Monday, January 28, 2019 03:35 PM / NESG
The Nigerian economy has come a long way since the economic recession in 2016. Real GDP growth averaged 1.8% in the first three quarters of 2018; inflation averaged 12.2% in the year, exchange rate stabilised while external reserves improved due to a relatively high crude oil price. Despite these improvements, unemployment rate peaked at 23.1% as at the third quarter of 2018, poverty rate remained high at 49.1% with poor education and health outcomes.
The disconnect or weak linkage between economic growth and socio-economic development, both in the pre and post 2016 recession era, suggests that Nigeria’s approach to development has to change and needs to be more radical.
In our Macroeconomic Outlook for 2018, we proposed an inclusive growth framework for Nigeria that provided insights into how the country can address the problems of socio-economic exclusion. The framework highlighted the need for Nigeria to lay emphasis on achieving broad-based and sector-wide economic growth while implementing social inclusion and governance reforms.
Furthering the conversation on inclusive growth, the Macroeconomic Outlook for 2019 examines the critical role of government in delivering broad-based economic growth which is essential in opening up critical sectors for investments and enabling them to create jobs. The report identifies crucial social inclusion reforms that the Nigerian government, at different levels, must implement to guarantee improvement in social outcomes.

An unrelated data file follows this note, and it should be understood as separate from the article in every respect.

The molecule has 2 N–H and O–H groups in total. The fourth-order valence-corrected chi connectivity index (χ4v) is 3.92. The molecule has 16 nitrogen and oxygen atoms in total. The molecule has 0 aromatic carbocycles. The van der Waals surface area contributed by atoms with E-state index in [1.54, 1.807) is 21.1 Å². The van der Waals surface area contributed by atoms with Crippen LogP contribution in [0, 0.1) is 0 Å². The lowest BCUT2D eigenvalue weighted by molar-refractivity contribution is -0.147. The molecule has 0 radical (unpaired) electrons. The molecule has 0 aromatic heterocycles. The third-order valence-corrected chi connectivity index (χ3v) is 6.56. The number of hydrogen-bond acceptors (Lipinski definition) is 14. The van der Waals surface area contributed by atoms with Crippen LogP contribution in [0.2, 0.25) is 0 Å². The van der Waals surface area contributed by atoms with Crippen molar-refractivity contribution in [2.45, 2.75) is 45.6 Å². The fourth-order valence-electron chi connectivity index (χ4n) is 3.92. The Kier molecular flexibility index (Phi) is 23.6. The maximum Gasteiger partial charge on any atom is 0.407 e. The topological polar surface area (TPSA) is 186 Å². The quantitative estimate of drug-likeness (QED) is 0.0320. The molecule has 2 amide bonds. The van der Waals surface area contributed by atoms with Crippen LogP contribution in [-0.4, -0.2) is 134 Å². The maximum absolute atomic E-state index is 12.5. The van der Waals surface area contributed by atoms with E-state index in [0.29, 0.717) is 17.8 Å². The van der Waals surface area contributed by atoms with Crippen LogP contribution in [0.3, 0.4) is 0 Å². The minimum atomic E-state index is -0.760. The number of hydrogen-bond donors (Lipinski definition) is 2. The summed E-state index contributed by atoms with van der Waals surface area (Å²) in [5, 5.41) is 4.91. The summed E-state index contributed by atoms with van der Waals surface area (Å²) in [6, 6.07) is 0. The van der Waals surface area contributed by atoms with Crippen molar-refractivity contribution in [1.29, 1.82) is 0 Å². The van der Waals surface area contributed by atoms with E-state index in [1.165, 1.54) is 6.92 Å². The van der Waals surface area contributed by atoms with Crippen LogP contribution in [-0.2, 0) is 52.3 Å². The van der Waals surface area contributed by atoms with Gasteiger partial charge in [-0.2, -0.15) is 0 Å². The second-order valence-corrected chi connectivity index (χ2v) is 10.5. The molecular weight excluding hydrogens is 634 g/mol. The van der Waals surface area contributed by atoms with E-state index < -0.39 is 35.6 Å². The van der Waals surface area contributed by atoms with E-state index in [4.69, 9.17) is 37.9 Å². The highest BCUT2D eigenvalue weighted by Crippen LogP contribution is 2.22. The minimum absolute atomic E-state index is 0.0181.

The year 2019, being an election year, will come with uncertainties, security concerns and new challenges for policy makers. But it also presents an opportunity for the Nigerian government to make the radical changes and reforms that will address the pertinent economic challenges facing the country.
Experiences from countries show that economic progress or backwardness is not a coincidence but rather, it is as a result of consistent and deliberate actions or inactions of decision makers in the economy. In 2019 and beyond, the Government of Nigeria at all levels must exercise the political will to drive the country’s development process.
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